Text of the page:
Integrating Community Health (ICH) Partners’ Metrics Workshop (Johannesburg, 7-11 May 2018)

  • ICH Meeting 2
  • ICH Meeting 3
  • ICH Meeting

Smisha Agarwal, an associate at the Population Council leads the Frontline Health project, a 3 year Bill and Melinda Gates funded project, focused on standardising the measurement of community health worker programs around the world, identifying critical gaps in knowledge in strengthening these programs, and conducting operational research studies to answer those questions.

An interview by Rachael Tembo

What were the objectives of this workshop?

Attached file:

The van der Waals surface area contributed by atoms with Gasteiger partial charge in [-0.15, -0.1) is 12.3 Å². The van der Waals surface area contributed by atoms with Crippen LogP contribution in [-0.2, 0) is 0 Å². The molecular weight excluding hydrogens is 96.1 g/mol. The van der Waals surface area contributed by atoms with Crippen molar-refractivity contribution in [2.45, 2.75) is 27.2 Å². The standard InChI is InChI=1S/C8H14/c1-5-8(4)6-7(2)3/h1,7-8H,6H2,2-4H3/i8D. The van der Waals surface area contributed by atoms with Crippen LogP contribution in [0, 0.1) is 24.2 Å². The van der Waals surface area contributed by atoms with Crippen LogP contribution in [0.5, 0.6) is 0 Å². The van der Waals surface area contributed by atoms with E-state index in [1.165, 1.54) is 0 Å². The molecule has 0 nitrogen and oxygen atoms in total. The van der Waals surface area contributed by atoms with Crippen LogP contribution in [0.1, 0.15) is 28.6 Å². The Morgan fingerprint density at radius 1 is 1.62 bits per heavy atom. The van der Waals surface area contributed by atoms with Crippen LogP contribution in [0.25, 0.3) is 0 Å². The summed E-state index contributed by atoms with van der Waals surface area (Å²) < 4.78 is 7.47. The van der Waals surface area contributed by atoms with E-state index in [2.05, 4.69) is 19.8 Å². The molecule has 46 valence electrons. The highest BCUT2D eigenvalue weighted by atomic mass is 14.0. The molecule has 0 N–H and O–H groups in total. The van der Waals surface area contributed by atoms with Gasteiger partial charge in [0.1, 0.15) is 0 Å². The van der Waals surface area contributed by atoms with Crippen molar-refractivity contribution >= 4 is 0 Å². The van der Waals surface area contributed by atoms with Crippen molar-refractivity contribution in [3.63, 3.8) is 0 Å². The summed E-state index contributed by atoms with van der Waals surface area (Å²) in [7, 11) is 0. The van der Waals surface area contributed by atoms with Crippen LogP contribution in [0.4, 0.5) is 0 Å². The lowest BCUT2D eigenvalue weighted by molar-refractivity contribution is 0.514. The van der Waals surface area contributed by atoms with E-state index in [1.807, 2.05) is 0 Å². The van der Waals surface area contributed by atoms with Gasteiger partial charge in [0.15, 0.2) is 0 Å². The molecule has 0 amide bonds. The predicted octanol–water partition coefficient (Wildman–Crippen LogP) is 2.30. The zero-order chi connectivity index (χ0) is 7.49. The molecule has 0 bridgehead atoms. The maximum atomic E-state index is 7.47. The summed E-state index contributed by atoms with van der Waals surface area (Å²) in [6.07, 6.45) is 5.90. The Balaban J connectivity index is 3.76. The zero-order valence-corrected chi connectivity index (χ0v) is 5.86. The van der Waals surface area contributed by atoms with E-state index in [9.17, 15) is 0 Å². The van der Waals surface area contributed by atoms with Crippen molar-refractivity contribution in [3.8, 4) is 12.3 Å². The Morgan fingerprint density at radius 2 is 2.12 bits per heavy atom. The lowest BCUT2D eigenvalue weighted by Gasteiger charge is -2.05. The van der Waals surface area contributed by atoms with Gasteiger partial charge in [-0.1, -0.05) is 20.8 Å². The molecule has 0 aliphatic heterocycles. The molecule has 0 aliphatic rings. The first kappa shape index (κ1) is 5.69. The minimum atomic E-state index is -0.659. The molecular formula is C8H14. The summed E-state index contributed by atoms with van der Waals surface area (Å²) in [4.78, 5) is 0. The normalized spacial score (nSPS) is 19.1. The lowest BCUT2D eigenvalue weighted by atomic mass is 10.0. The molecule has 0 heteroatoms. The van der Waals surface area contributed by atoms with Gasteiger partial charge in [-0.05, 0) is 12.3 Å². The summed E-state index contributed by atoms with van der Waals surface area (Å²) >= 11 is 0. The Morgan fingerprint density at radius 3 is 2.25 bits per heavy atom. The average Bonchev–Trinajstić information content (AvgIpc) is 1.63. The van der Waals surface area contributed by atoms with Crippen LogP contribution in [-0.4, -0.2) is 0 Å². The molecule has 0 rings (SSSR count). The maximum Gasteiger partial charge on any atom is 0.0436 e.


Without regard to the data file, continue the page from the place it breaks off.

The Frontline Health project brings together three donor agencies, USAID, UNICEF, and Bill and Melinda Gates Foundation, and seven Integrating Community Health (ICH) partners from, Kenya, Uganda, DRC, Mali, Haiti, Liberia, and Bangladesh to work together to strengthen community health worker programs. The Population Council convened this workshop to bring these implementing partners together to allow opportunities for cross-learning because each partner has strengths in different areas. We brought them together with their ministry of health representatives involved in community health, to also gear the ministry of health representatives with information about what other countries are doing, and what is working in other countries.